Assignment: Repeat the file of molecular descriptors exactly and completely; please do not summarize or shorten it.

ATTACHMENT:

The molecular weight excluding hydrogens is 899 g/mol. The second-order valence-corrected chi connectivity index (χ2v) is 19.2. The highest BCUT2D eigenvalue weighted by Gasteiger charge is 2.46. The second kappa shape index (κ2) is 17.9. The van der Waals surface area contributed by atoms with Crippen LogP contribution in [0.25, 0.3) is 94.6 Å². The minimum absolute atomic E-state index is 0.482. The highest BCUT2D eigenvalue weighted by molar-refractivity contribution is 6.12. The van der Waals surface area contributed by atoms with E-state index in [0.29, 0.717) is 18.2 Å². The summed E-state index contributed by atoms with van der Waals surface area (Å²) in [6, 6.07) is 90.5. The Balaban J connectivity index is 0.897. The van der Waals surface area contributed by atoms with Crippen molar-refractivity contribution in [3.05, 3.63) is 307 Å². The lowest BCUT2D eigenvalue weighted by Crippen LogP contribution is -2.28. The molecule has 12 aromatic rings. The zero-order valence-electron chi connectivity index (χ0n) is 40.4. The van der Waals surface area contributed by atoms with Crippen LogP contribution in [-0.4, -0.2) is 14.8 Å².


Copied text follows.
The molecular weight excluding hydrogens is 899 g/mol. The second-order valence-corrected chi connectivity index (χ2v) is 19.2. The highest BCUT2D eigenvalue weighted by Gasteiger charge is 2.46. The second kappa shape index (κ2) is 17.9. The van der Waals surface area contributed by atoms with Crippen LogP contribution in [0.25, 0.3) is 94.6 Å². The minimum absolute atomic E-state index is 0.482. The highest BCUT2D eigenvalue weighted by molar-refractivity contribution is 6.12. The van der Waals surface area contributed by atoms with E-state index in [0.29, 0.717) is 18.2 Å². The summed E-state index contributed by atoms with van der Waals surface area (Å²) in [6, 6.07) is 90.5. The Balaban J connectivity index is 0.897. The van der Waals surface area contributed by atoms with Crippen molar-refractivity contribution in [3.05, 3.63) is 307 Å². The lowest BCUT2D eigenvalue weighted by Crippen LogP contribution is -2.28. The molecule has 12 aromatic rings. The zero-order valence-electron chi connectivity index (χ0n) is 40.4. The van der Waals surface area contributed by atoms with Crippen LogP contribution in [-0.4, -0.2) is 14.8 Å².